Oh, to be in Europe, now that euro is down

U.S. tourists finding great deals overseas

Currency

May 14, 2000|By Bill Glauber | Bill Glauber,SUN FOREIGN STAFF

PARIS - So, Jim Patrick, what made you decide to take a Paris spring break? Was it the food, culture and art? The chance to climb the Eiffel Tower?

"We were thinking of going to Hawaii," said Patrick, a 60-year-old photographer from Bellevue, Wash. "But it was cheaper to come to Paris."

This year, it's great to be an American in Paris and other parts of Euroland. From Brussels to Barcelona, Dublin to Dusseldorf, the dollar is riding high against Europe's single currency, the euro.

Introduced in 11 countries 16 months ago, the euro has declined by more than one-fifth against the American dollar. Not since the mid-1980s has the American dollar fetched so much local cash on the Continent.

From the prices they pay for hotels and restaurants to the entry fees at museums, American tourists are finding an up side to the euro's unexpected slide.

Others, though, worry about the currency's future.

The euro was adopted in January 1999 by 11 countries - Austria, Belgium, Finland, France, Germany, Ireland, Italy, Luxembourg, the Netherlands, Portugal and Spain.

Euro bills and coins won't be issued until January 2002. But national currencies such as the French franc and Dutch guilder are pegged to the euro.

Billed as solid as a rock at its inception, the euro has sunk like a stone against the dollar, from $1.17 to a low of around 89 cents, before a recent climb above 90 cents. In some ways, that's not so bad, with exports cheaper and growth stronger in parts of Euroland, especially France and Germany.

But, for the currency's architects, who regard the euro as the glue to hold together countries with different customs, cultures and languages, the currency's weakness has proved frustrating and an easy target for critics. "What has come is a currency with an external value that is melting like a wax in the sun," noted Germany's Die Tagespost newspaper.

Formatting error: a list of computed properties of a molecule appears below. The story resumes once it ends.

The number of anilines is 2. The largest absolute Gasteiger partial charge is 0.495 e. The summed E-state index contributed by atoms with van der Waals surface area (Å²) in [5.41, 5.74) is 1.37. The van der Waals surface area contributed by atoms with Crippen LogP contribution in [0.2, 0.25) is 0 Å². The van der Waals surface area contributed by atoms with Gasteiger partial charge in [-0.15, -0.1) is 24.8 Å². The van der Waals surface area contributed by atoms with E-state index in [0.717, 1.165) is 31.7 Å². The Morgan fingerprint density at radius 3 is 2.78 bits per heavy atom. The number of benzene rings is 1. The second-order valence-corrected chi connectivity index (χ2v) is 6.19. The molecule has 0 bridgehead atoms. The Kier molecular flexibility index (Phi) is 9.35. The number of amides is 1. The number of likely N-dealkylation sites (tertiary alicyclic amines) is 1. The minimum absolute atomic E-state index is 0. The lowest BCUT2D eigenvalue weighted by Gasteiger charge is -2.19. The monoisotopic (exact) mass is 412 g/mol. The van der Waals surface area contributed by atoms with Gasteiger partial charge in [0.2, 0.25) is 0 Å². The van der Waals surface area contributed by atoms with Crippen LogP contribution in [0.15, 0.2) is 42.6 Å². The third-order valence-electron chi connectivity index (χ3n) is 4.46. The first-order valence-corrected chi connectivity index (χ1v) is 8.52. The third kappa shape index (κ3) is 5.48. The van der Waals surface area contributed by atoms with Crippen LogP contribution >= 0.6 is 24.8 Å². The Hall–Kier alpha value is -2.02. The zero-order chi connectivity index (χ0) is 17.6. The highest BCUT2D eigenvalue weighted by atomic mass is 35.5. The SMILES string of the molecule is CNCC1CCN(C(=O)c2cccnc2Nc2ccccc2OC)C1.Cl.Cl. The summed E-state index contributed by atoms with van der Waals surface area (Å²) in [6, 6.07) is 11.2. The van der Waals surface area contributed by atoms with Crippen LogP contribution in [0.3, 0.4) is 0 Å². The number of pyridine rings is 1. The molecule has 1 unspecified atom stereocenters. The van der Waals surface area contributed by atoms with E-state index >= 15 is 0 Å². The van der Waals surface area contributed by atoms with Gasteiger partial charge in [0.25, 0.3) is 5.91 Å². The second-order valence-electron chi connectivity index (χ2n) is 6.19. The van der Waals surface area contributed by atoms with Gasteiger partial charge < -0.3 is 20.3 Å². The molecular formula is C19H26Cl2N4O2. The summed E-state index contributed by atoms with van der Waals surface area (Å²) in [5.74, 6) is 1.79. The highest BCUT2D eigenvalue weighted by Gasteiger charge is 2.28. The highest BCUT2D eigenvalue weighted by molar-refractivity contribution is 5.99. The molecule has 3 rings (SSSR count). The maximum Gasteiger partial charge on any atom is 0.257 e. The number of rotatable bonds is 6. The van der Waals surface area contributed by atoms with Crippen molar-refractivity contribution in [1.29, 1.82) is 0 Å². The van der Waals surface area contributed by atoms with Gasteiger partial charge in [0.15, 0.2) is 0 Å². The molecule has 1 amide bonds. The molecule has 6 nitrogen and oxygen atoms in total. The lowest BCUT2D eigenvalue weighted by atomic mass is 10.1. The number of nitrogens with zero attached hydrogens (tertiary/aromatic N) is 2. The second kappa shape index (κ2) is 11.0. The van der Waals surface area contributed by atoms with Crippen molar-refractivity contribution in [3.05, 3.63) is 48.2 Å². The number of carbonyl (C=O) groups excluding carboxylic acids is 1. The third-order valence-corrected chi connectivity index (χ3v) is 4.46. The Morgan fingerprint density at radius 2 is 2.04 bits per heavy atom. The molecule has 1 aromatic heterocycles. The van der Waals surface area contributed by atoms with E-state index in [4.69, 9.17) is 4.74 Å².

The plunge has dented what little public support there was for the currency in Britain, the largest European country that has remained on the euro sidelines. Meanwhile, British manufacturers say they're being hurt because of the strength of the pound against the euro.

"We do not have a clear signal that it has bottomed out. We have not seen the end of the story," said Werner Becker of Deutsche Bank, a senior economist responsible for European monetary affairs.

Reasons for slide

Why is the euro declining? Analysts note America's booming economy and higher interest rates that draw capital. They also point to the unwillingness of Europe's leaders to make key reforms by cutting taxes, shedding public workers and deregulating the economy.

Since the euro's debut, the markets have regarded Europe's leadership as a financial Tower of Babel, in contrast with the clear notes sounded by U.S. Federal Reserve Board Chairman Alan Greenspan. But nobody anticipated the euro's sinking so low."I've been expecting the euro to recover," said Charles Bean of the London School of Economics. "What has happened has confounded the economic watchers."